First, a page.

On March 19, the Jackson County Commissioners voted unanimously to have county staff work toward rezoning the property in question so that the planned campus could be built once funding and designs became available. Current zoning would not allow the proposed use to take place on that site.
“It will most likely be a text amendment (to the zoning ordinance), so we would ask the Town of Dillsboro to consider amending the language of their zoning ordinance that would make it allowable to try to accomplish everything that we’re looking at accomplishing on the property,” said County Planner Michael Poston.
Poston said the planning office is still working on its recommendation for what that text amendment should entail. Once developed, the recommendation would go to the Dillsboro Planning Board, and finally before the Dillsboro Board of Aldermen for a public hearing and a vote.
Dillsboro Mayor Mike Fitzgerald says his board is behind the plan.
“The fellas were all in agreement it was a great idea,” he said of his fellow board members. “They thought it would bring more people to Dillsboro.”
The Green Energy Park sits adjacent to Jackson County’s old landfill, using methane gas from the decomposing trash to power blacksmithing forges, a foundry and a glassblowing workshop, with a pottery kiln powered by waste vegetable oil and trash wood also available onsite.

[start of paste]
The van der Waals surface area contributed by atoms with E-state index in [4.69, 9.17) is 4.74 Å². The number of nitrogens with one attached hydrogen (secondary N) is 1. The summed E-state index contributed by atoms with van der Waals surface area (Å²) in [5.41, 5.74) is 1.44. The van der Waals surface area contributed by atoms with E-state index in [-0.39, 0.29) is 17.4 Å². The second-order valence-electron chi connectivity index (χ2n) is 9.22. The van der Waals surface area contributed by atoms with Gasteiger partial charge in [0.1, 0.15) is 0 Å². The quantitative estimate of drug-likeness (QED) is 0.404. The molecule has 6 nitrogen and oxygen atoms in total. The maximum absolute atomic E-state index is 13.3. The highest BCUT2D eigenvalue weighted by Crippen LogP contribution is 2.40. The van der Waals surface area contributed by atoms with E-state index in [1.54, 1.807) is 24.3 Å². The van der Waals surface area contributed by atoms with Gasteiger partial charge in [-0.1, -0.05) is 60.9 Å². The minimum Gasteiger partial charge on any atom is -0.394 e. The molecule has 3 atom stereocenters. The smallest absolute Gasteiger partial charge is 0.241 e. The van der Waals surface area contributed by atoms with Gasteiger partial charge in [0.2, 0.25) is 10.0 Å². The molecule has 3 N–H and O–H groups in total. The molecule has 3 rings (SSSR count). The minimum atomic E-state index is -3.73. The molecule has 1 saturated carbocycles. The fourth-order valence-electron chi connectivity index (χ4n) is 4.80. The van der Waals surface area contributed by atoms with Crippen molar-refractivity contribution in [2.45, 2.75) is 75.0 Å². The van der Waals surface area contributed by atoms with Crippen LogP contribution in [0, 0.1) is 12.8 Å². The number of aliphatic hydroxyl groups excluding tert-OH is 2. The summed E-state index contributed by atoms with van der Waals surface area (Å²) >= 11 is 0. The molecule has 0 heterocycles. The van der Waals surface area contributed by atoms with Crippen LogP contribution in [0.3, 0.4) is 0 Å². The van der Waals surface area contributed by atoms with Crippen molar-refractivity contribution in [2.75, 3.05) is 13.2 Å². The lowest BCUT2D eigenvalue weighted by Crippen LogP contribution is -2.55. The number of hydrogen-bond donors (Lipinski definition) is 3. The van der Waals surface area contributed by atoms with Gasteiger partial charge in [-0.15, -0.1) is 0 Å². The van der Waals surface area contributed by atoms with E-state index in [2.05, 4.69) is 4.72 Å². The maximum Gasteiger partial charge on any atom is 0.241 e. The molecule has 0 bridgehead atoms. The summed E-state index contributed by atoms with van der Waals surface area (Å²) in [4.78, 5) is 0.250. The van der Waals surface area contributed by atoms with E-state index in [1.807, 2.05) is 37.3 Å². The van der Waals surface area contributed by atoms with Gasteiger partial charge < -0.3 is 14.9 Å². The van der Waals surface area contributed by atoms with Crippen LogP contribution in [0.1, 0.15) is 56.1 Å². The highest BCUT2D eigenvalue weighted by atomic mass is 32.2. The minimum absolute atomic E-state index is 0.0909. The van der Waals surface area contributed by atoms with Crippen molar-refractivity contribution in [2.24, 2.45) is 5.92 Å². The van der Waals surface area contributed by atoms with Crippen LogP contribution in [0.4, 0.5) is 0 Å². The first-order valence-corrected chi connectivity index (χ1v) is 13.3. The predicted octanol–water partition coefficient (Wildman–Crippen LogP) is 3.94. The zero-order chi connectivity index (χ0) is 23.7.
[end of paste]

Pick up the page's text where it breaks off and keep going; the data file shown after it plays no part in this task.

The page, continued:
WCU proposed that Jackson County create a true campus out of the 19-acre property, featuring improved facilities at the Green Energy Park as well as a “maker’s space” offering students — in college and in the K-12 system — and community members alike a spot to create all sorts of art forms and prototypes, combining art with engineering and design. The land could also house the new animal shelter that Jackson County so sorely needs, the pitch said, with university students walking dogs to fulfill service learning requirements and the capped landfill restored to provide green space such as a dog park and walking trails.
The agreement could work similarly to those typically seen between counties and community colleges, County Manager Don Adams told the group March 5, with the county paying for brick-and-mortar infrastructure and the university hiring faculty and staff, and filling the buildings with equipment and supplies.
The discussion is in the early stages, with no solid estimates on cost or firm plans as to how the county might pay for these facilities. However, commissioners are interested enough to explore the idea further, with various members of the board expressing during a March 13 work session that they’ve heard positive feedback from the community.
Poston said it will likely take 45 to 60 days from the time he submits his text amendment recommendation for the zoning change to make its way through to approval from the Dillsboro town board. On the county’s end, the next step would be to hire an engineer to develop concrete cost estimates for the project.